Boston Federal Reserve Bank president Eric Rosengren said Wednesday that the economic shock from the coronavirus pandemic will be deeper and more protracted than once thought, and Massachusetts will feel the pain sooner than other states.
Rosengren expects the US unemployment rate will rise to at least 10 percent by the end of the second quarter, from 3.5 percent at the end of February. Massachusetts will likely have a higher jobless rate than other states because a shutdown started here before many other parts of the country, he said.
“That will be a very dramatic increase in the unemployment rate,” Rosengren said in an interview. “Ten percent is a very severe problem. Ten percent was the peak of the financial crisis” in 2009.
Rosengren, an economist by training, said it’s difficult to forecast the extent of the economic crisis without first knowing the trajectory of the pandemic. The two are inextricably linked.
But given the path of the virus in the United States — which a new federal government estimate projects could kill as many as 240,000 Americans — he expects the economy to shrink in the second and third quarters amid a painful recession. And he doesn’t anticipate a fast recovery.
“Already we’re looking worse than many other countries,” he said. “That means it may be challenging for the economy as well.”
Rosengren’s prediction came as the toll of the virus continued to rise, and the state made plans for the growing number of patients.
Governor Charlie Baker on Wednesday suggested the cavernous Boston Convention and Exhibition Center in the Seaport could be used to treat people who are suffering from COVID-19 but who don’t need acute hospital-level care.
Standing in Worcester’s DCU Center, a sports arena being converted to a 250-bed field hospital, Baker said state health officials are looking at sites for similar operations around Massachusetts.
“There are two for sure, one here and one at the BCEC in Boston," he said, adding that the state is reviewing other sites as well.
State health officials announced Wednesday that the number of deaths from the pandemic in Massachusetts had risen by 33, or 37 percent, to 122, up from 89 the day before.
Among them was the youngest reported victim so far in the state. Riley Rumrill, 31, who state records show had an unspecified preexisting medical condition, is believed to be the first person in Massachusetts under the age of 50 to die of the virus. He died Sunday at Boston Medical Center.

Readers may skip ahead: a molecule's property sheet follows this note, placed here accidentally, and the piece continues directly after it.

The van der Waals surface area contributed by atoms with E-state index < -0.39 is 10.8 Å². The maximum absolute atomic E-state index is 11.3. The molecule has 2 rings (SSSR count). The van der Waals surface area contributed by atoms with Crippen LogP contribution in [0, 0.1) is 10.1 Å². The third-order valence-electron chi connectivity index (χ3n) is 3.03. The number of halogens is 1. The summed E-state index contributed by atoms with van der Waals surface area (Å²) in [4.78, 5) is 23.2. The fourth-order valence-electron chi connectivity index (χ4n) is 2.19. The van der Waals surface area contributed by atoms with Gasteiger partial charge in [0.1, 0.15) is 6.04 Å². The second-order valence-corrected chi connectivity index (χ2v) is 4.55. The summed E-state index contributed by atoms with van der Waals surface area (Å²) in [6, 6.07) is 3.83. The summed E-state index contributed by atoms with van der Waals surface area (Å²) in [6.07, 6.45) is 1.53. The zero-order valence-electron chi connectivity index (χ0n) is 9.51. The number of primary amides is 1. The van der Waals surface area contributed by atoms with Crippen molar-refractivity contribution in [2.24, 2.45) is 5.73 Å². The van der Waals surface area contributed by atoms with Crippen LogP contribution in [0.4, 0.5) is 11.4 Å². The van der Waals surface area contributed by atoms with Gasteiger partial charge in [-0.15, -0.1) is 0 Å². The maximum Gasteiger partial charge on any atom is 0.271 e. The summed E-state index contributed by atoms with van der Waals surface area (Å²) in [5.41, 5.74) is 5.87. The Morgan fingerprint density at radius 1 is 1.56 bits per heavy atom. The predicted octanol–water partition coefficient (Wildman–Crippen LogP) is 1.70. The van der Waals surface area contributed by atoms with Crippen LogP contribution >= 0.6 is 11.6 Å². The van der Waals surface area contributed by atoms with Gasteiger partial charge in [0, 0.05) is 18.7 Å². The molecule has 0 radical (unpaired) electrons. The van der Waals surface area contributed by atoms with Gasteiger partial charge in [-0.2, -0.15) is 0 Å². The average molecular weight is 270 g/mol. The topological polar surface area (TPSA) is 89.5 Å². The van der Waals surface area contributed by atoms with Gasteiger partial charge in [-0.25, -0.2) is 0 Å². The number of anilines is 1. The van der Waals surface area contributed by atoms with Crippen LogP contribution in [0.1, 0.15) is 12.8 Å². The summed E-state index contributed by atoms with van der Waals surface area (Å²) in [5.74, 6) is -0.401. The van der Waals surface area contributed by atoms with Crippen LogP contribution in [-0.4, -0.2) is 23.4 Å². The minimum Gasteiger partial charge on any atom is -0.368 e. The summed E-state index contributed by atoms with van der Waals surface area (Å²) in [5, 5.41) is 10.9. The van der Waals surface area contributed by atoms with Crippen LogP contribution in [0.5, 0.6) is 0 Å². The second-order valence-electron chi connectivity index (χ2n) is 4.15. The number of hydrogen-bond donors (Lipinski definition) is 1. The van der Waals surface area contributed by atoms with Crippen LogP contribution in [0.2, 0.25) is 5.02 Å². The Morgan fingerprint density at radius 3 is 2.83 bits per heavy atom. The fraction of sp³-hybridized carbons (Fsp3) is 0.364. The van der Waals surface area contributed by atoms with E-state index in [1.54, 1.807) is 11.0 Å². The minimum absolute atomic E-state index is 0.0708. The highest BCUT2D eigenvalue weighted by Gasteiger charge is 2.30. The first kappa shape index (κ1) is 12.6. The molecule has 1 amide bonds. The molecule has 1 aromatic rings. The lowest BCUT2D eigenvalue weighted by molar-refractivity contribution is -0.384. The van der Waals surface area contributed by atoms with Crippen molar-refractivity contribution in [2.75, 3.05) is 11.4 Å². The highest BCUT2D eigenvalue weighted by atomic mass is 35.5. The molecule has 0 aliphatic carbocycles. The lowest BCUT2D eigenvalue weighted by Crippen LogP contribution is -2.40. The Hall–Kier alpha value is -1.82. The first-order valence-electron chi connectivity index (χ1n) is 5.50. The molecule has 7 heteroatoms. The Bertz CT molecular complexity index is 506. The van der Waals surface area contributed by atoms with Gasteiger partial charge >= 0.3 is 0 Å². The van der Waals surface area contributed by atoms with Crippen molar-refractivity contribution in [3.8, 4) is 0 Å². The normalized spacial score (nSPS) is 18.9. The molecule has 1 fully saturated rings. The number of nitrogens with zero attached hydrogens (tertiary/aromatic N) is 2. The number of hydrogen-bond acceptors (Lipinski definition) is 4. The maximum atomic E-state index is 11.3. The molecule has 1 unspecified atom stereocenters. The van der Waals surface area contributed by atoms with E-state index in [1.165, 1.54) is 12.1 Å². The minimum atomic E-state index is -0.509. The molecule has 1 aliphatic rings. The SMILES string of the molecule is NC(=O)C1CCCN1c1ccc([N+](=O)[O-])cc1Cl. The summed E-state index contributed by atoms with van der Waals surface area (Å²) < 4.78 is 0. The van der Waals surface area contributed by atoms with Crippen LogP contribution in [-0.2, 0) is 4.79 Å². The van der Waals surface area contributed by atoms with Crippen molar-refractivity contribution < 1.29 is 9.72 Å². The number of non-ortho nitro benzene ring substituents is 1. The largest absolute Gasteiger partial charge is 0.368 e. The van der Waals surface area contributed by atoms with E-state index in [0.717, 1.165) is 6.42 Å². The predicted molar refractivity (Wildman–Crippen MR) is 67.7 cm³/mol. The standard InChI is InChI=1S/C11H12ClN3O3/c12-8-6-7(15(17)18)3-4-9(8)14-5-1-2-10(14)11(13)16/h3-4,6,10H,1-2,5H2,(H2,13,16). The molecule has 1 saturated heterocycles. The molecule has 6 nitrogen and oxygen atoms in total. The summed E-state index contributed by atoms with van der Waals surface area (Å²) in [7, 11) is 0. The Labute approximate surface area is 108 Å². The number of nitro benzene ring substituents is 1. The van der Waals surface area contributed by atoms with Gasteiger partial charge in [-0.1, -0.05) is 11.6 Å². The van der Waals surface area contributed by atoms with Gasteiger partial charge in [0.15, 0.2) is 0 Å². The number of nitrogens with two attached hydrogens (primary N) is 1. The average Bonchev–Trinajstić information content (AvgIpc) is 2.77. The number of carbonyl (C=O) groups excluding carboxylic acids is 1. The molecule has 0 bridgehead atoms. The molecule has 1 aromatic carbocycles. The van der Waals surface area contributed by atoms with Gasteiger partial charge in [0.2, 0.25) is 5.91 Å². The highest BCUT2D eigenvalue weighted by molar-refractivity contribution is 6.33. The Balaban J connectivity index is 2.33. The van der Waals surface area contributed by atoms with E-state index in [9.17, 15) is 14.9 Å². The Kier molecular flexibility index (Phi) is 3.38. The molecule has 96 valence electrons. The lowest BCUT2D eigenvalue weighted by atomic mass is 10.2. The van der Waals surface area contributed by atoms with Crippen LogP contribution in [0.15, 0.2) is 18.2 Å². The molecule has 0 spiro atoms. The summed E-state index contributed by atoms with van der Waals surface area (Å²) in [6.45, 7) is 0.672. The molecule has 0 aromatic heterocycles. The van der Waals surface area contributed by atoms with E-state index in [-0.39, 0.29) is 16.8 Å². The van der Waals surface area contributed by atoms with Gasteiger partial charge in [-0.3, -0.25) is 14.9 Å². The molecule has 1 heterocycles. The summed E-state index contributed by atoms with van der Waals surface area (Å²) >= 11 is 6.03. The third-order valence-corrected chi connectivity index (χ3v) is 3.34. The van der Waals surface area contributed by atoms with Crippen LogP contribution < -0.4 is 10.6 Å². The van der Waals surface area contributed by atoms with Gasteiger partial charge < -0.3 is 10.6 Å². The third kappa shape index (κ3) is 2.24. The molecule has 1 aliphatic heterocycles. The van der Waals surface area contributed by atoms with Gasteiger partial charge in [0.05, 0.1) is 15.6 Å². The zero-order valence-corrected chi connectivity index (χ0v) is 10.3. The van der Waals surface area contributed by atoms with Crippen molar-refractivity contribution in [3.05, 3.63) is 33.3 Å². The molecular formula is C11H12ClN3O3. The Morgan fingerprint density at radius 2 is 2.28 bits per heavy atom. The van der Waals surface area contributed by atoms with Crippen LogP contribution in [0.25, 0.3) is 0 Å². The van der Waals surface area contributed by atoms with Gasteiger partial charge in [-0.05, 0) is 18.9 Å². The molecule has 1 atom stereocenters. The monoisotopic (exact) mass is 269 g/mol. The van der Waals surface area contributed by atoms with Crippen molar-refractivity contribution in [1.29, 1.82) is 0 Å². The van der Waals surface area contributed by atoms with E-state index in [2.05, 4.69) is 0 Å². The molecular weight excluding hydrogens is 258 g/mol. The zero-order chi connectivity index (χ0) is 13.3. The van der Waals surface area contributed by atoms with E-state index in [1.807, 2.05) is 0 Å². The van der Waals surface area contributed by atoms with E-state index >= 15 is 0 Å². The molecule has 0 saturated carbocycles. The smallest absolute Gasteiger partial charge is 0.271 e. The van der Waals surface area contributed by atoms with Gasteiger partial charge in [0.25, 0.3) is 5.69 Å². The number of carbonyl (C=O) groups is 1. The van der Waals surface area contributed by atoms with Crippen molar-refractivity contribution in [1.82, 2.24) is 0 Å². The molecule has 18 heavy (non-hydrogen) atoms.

Baker said this week that the virus would likely start to peak between April 7 and 17 in Massachusetts. Forecasts are predicting that by summer the virus will have killed nearly 1,800 people in the state.
While other economists are predicting a robust rebound perhaps as soon as the fall, Rosengren instead says any recovery is linked to the availability of widespread COVID-19 testing. Even when stay-at-home orders are lifted, Rosengren said, he expects many people to remain uncomfortable about resuming normal life — going to the office, taking public transportation, and eating out at restaurants.
“Without testing everybody, you don’t know how many people are infected,” he said. “Until you can test everybody, it’s going to be difficult for the economy to fully come back.”
Meanwhile, Wall Street turned increasingly pessimistic about the prospects for a quick recovery. On Wednesday, the Dow Jones industrial average posted its biggest-ever drop on the first day of a new quarter, after major indexes fell more than 20 percent in the first three months of the year. The Dow fell 973 points, or 4.4 percent, to 20,943. The Standard & Poor’s 500 fell 4.4 percent.
On Thursday, the US Labor Department is set to report jobless claims that could surpass last week’s record of 3.2 million as more states shutter their economies to contain the pandemic.